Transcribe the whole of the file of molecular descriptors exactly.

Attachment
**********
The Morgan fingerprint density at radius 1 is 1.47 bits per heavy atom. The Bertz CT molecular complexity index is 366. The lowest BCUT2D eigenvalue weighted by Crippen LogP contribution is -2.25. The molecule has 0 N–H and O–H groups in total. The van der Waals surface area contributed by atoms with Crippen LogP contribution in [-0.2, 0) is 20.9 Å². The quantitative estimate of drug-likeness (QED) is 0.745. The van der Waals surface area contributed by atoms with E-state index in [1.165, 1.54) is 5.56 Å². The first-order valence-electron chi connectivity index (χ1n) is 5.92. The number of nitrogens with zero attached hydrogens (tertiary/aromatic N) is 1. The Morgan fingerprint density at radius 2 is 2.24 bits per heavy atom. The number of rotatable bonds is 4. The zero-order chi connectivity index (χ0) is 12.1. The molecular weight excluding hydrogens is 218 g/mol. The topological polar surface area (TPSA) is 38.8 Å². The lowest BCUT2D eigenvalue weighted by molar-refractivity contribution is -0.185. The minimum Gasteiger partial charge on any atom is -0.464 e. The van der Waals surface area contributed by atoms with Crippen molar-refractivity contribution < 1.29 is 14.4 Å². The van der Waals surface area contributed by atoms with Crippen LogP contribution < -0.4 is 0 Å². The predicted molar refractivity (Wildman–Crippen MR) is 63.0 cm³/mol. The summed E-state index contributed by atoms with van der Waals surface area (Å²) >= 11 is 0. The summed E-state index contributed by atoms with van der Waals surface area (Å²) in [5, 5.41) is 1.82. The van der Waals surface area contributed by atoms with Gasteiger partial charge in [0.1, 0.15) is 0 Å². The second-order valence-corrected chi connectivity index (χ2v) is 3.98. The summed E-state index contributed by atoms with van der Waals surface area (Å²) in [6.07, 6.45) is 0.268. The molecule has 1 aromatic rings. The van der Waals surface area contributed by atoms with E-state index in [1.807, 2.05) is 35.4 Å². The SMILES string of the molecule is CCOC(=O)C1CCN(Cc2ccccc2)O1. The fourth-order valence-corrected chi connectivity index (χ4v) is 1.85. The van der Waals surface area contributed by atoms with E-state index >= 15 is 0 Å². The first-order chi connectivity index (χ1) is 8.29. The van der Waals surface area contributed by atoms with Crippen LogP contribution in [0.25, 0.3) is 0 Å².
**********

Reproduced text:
The Morgan fingerprint density at radius 1 is 1.47 bits per heavy atom. The Bertz CT molecular complexity index is 366. The lowest BCUT2D eigenvalue weighted by Crippen LogP contribution is -2.25. The molecule has 0 N–H and O–H groups in total. The van der Waals surface area contributed by atoms with Crippen LogP contribution in [-0.2, 0) is 20.9 Å². The quantitative estimate of drug-likeness (QED) is 0.745. The van der Waals surface area contributed by atoms with E-state index in [1.165, 1.54) is 5.56 Å². The first-order valence-electron chi connectivity index (χ1n) is 5.92. The number of nitrogens with zero attached hydrogens (tertiary/aromatic N) is 1. The Morgan fingerprint density at radius 2 is 2.24 bits per heavy atom. The number of rotatable bonds is 4. The zero-order chi connectivity index (χ0) is 12.1. The molecular weight excluding hydrogens is 218 g/mol. The topological polar surface area (TPSA) is 38.8 Å². The lowest BCUT2D eigenvalue weighted by molar-refractivity contribution is -0.185. The minimum Gasteiger partial charge on any atom is -0.464 e. The van der Waals surface area contributed by atoms with Crippen molar-refractivity contribution < 1.29 is 14.4 Å². The van der Waals surface area contributed by atoms with Crippen LogP contribution < -0.4 is 0 Å². The predicted molar refractivity (Wildman–Crippen MR) is 63.0 cm³/mol. The summed E-state index contributed by atoms with van der Waals surface area (Å²) >= 11 is 0. The summed E-state index contributed by atoms with van der Waals surface area (Å²) in [5, 5.41) is 1.82. The van der Waals surface area contributed by atoms with Gasteiger partial charge in [0.1, 0.15) is 0 Å². The second-order valence-corrected chi connectivity index (χ2v) is 3.98. The summed E-state index contributed by atoms with van der Waals surface area (Å²) in [6.07, 6.45) is 0.268. The molecule has 1 aromatic rings. The van der Waals surface area contributed by atoms with E-state index in [1.807, 2.05) is 35.4 Å². The SMILES string of the molecule is CCOC(=O)C1CCN(Cc2ccccc2)O1. The fourth-order valence-corrected chi connectivity index (χ4v) is 1.85. The van der Waals surface area contributed by atoms with E-state index >= 15 is 0 Å². The first-order chi connectivity index (χ1) is 8.29. The van der Waals surface area contributed by atoms with Crippen LogP contribution in [0.25, 0.3) is 0 Å².